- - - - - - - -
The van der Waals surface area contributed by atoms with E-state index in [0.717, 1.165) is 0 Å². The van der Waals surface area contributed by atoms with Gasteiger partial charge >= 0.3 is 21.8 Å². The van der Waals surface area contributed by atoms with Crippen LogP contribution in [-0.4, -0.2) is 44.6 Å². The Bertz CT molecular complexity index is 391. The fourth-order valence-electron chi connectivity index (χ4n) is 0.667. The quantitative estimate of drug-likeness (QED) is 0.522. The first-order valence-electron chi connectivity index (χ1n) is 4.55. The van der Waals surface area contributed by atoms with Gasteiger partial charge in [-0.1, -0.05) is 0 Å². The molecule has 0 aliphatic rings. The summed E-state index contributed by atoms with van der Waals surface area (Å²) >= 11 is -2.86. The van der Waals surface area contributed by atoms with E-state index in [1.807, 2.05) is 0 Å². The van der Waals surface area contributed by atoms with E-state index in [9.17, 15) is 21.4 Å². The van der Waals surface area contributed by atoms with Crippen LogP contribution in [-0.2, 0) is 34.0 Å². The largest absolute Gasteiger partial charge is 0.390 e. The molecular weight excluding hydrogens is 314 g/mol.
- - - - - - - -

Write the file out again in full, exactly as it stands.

The van der Waals surface area contributed by atoms with E-state index in [0.717, 1.165) is 0 Å². The van der Waals surface area contributed by atoms with Gasteiger partial charge >= 0.3 is 21.8 Å². The van der Waals surface area contributed by atoms with Crippen LogP contribution in [-0.4, -0.2) is 44.6 Å². The Bertz CT molecular complexity index is 391. The fourth-order valence-electron chi connectivity index (χ4n) is 0.667. The quantitative estimate of drug-likeness (QED) is 0.522. The first-order valence-electron chi connectivity index (χ1n) is 4.55. The van der Waals surface area contributed by atoms with Gasteiger partial charge in [-0.1, -0.05) is 0 Å². The molecule has 0 aliphatic rings. The summed E-state index contributed by atoms with van der Waals surface area (Å²) >= 11 is -2.86. The van der Waals surface area contributed by atoms with E-state index in [1.807, 2.05) is 0 Å². The van der Waals surface area contributed by atoms with E-state index in [9.17, 15) is 21.4 Å². The van der Waals surface area contributed by atoms with Crippen LogP contribution in [-0.2, 0) is 34.0 Å². The largest absolute Gasteiger partial charge is 0.390 e. The molecular weight excluding hydrogens is 314 g/mol.